After a long, exhausting and thoroughly depressing week, it’s time for the weekly stroll down the icy alleyways of political rumor and gossip.
As always, direct your tips, suggestions and
threats jokes to firstname.lastname@example.org.
After an amazingly messy 24 hours, Senate District E is still vacant with Gov. Bill Walker and Alaska Republicans still at bitter odds over who’ll fill the seat. Republicans have forwarded Vicki Wallner after Tom Braund withdrew his name from consideration, and Walker has asked for two more names officially rejecting Rep. George Rauscher and Todd Smoldon (amid all the problems with Braund and Rauscher, folks are still wondering why Smoldon never got consideration). No one’s really sure about what will happen next, but it ought to be interesting.
We’ve heard that some Senate Republicans may have been privately supportive of Randall Kowalke, Walker’s first pick for the seat, but have been told it was certainly not widespread. It also seems that while the administration knew that Braund was a hard-line anti-abortion guy, the posts calling for abortion providers to be hunted and executed “with scissors cutting out their hearts” caught them off guard. It’s lead to a completely mixed response to the move. Some are calling it a totally gangster move while others are horrified that Walker would’ve put such a candidate so close to the Senate.
The insistence by the Senate and the Alaska Republican Party that the decision be left up to the will of the voters rings hollow when the “voters” are, as Jeff Landfield of the Alaska Landmine pointed out in his excellent review of the debacle, a group of 30 to 40 of the most involved local Republicans. He estimates that if it were really up to local Republicans the nominees would have been Rauscher, Kowalke and either former Rep. Jim Colver (who’s on the outs with the party because he showed signs of bipartisanship) or Eddie Grasser.
And there’s also this:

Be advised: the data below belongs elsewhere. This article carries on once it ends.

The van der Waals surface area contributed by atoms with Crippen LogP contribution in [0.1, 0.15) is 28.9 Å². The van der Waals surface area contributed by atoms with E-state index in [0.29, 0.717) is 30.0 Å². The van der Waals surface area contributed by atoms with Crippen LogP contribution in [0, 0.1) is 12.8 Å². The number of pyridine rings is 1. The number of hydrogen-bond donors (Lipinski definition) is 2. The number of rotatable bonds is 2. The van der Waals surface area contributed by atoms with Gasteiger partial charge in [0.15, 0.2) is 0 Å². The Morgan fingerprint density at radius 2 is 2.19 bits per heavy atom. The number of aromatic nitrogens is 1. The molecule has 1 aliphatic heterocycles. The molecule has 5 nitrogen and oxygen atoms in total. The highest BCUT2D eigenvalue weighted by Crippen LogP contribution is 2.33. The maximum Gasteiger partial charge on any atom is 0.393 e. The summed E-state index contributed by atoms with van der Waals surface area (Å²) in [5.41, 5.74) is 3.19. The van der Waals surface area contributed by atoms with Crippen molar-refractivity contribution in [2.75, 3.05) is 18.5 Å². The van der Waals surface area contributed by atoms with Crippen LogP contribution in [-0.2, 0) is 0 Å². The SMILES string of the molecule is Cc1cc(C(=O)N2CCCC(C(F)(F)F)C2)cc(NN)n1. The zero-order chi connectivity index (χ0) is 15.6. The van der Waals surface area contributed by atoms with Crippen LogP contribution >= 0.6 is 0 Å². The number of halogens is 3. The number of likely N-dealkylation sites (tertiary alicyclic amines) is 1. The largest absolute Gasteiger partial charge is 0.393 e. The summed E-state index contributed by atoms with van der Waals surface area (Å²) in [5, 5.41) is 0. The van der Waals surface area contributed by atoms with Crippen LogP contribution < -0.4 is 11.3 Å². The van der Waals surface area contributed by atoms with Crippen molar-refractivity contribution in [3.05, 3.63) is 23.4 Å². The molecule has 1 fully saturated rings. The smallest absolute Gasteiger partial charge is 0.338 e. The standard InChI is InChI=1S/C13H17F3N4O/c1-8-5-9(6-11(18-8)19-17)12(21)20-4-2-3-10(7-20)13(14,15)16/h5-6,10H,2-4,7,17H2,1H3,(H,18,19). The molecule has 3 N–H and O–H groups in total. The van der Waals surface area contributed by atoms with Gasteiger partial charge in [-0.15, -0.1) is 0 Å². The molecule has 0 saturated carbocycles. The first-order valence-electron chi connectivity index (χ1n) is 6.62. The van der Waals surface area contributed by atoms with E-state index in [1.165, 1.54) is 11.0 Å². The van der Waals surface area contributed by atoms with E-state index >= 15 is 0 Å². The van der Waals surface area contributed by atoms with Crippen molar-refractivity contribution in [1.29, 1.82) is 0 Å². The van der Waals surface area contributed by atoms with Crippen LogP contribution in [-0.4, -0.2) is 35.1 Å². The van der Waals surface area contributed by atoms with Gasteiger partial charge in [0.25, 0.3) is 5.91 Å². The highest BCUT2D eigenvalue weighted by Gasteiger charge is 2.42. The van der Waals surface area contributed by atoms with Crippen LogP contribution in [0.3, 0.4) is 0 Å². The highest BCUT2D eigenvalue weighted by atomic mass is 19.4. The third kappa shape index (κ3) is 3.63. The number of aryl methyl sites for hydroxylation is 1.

— Nat Herz (@Nat_Herz) February 16, 2018
The year start reports for the 2018 political campaigns were released this week, giving us a first look into the status of various campaigns. We’re working on a more exhaustive breakdown of the reports, but here are some interesting takeaways from first glance.
- Mike Dunleavy has raised $86,671 through some 380 individual contributions, $1,000 from a single PAC and contributed $17,500 of his own money. What’s interesting is just how much he’s already spent: $30,840.29, which is 30 percent of his total fundraising.
- Walker and Mallott have spent a combined $88,000 but have raised a combined $481,775 from a combined 2,200 contributions (they can double dip because they’re separate campaigns) with another $100,000 left over from their last campaign. Their spending amounts to about 16 percent of their total fundraising.
- $200,001. That’s how much Scott Hawkins has given to his own campaign for governor. He’s raised a paltry $17,169 from 95 contributions outside his own giving.
- Anchorage Mayor Ethan Berkowitz has raised more than double the amount raised by GOP-backed challenger Rebecca Logan. He’s netted $102,090 to Logan’s $50,026.29. Berkowitz will also be heading into the final run to the April 3 election with a huge $71,000 warchest to just $13,000 on hand for Logan. (Berkowitz’s fundraising isn’t going to slow down either, Midnight Sun publisher Jim Lottsfeldt will be hosting a martini and manhattans fundraiser next Thursday along with Mark Begich, Deborah Bonito, and Lloyd Miller and Heather Kendall Miller)
- Elvi Gray Jackson, who’s running for the seat that Sen. Berta Gardner plans to retire from, has raised the most of any non-incumbent candidate for the Legislature at a whopping $67,814.50.